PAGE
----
Most Americans want "radical change" — it's socialism or barbarism, and Clinton would only mean more of the latter

2/3rds of voters in the U.S. seek "radical change"; supporters of all presidential candidates except Clinton agree

Published April 6, 2016 12:15PM (EDT)

 Donald Trump, Bernie Sanders (Reuters/Lucas Jackson/Jim Young/Photo montage by Salon)
Donald Trump, Bernie Sanders (Reuters/Lucas Jackson/Jim Young/Photo montage by Salon)

The 2016 presidential election is among the most interesting political campaigns in the history of the U.S. More so than perhaps any other, it has exposed just how tired Americans are of the status quo, and just how much they yearn for an alternative.

The explosive growth of the grassroots movement behind Sanders — a self-declared democratic socialist who refuses to take Wall Street money, a longtime independent senator from Vermont who was little-known before declaring his presidential bid and who was immediately written off as a mere protest candidate when he did so — attests to this widespread frustration with politics as usual.

Sanders has slammed his opponent, hyper-hawkish Wall Street-backed multimillionaire Clinton, as part of the establishment so many Americans are railing against. She has pushed back, largely ignoring Sanders' political critiques and instead insisting he "is the only person who I think would characterize me, a woman running to be the first woman president, as exemplifying the establishment."

A new poll, however, shows that, while she may pretend otherwise, Clinton is widely recognized as the true establishment candidate.

Approximately two-thirds of American voters say the U.S. needs "radical change," according to an April 5 Quinnipiac University poll.

When asked what they thought about the statement "the old way of doing things no longer works and we need radical change," the survey found that 64 percent of voters agreed.

The responses were split up based on party and on voters' candidate of choice. 71 percent of Republicans agreed that the U.S. needs radical change; so too did 58 percent of Democrats.

Supporters of every presidential candidate expressed desire for radical change, save for one. The only exception? Hillary Clinton.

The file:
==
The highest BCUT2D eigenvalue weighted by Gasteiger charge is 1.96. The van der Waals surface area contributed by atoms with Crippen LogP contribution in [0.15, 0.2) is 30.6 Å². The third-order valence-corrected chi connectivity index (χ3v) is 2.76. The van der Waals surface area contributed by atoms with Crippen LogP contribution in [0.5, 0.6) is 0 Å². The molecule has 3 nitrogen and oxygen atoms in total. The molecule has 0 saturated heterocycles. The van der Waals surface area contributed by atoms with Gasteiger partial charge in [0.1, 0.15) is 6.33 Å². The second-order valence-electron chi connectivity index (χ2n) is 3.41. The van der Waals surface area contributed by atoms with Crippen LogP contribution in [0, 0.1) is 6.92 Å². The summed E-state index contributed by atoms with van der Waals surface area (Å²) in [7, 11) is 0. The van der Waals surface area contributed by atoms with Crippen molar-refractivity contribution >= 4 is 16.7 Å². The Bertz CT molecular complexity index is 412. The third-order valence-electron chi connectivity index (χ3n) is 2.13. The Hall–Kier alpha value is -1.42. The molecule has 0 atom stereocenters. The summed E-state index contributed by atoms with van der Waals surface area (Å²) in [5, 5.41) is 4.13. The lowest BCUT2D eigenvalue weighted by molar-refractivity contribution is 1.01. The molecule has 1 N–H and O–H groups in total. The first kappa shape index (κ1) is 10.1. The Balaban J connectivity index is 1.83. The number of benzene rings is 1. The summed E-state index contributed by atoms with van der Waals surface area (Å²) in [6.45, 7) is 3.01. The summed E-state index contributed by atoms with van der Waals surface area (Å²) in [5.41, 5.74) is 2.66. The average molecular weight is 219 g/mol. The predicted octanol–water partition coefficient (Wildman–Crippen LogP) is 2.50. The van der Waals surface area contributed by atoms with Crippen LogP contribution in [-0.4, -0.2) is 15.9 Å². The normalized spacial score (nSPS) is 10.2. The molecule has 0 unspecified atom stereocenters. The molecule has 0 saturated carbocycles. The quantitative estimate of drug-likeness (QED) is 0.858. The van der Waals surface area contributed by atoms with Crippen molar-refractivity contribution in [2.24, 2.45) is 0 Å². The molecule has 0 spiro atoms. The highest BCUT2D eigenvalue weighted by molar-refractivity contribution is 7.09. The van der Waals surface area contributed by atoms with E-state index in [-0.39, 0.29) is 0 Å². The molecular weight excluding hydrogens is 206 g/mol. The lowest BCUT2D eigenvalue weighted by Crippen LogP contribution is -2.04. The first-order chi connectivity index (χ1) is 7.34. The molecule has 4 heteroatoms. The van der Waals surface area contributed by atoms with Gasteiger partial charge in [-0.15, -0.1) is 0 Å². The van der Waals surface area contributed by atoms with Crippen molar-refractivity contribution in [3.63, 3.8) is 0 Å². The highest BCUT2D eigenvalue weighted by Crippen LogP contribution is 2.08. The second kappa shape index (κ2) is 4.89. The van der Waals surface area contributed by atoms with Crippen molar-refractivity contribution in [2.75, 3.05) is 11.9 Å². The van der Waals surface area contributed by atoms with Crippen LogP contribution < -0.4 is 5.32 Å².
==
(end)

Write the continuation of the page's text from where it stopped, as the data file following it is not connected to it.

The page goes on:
More than three-fourths (76 percent) of Sanders' supporters agree that the U.S. needs radical change. 41 percent strongly agree.

Just 46 percent of Clinton's supporters feel the same, on the other hand. And only 14 percent strongly agree.

On the Republican side, a majority of voters for all three candidates want to see the U.S. change radically.

Clinton is the only candidate who has a majority of supporters who oppose radical change.

This is not surprising to anyone who has closely monitored the election. Clinton has long been the preferred establishment candidate. Her long history of backing neoliberal economics, "tough-on-crime" policies that led to mass incarceration, pro-corporate environmental stances and war after war ensures that things will carry on as they have for decades.

Large sections of international capital have also thrown their weight behind Clinton. For 30 years, Clinton's top donors have been banks and corporations (while Sanders' top donors have consistently been labor unions).

Many of Clinton's supporters are fine with the status quo. It has benefited them, after all. In primary after primary, young Americans overwhelmingly vote for Sanders, in landslides. Clinton's most devoted voting bloc consists of families who earn more than $200,000 per year.

Most telling of all is that many prominent neoconservatives have come out in support of Clinton — although they already have for years (Dick Cheney has heaped praise upon her). The neocon establishment, the embodiment of the status quo, admires Clinton's pledge to preserve American empire, and shares her proclivity for flexing U.S. military muscle at any possible opportunity.

Neocons recognize that Donald Trump, the Republican Party's front-runner, is a wildcard, extreme and unpredictable; whereas, while Clinton has also been inconsistent on a huge variety of issues — from trade deals to the environment to the criminal justice system to LGBTQ rights — there are a few issues she has always been consistent on: namely Wall Street and war. Hillary almost never fails to look out for the banks, and she's a die-hard hawk.

American voters are waging a full-scale rebellion against both of the parties that have maintained a duopoly on U.S. politics for decades.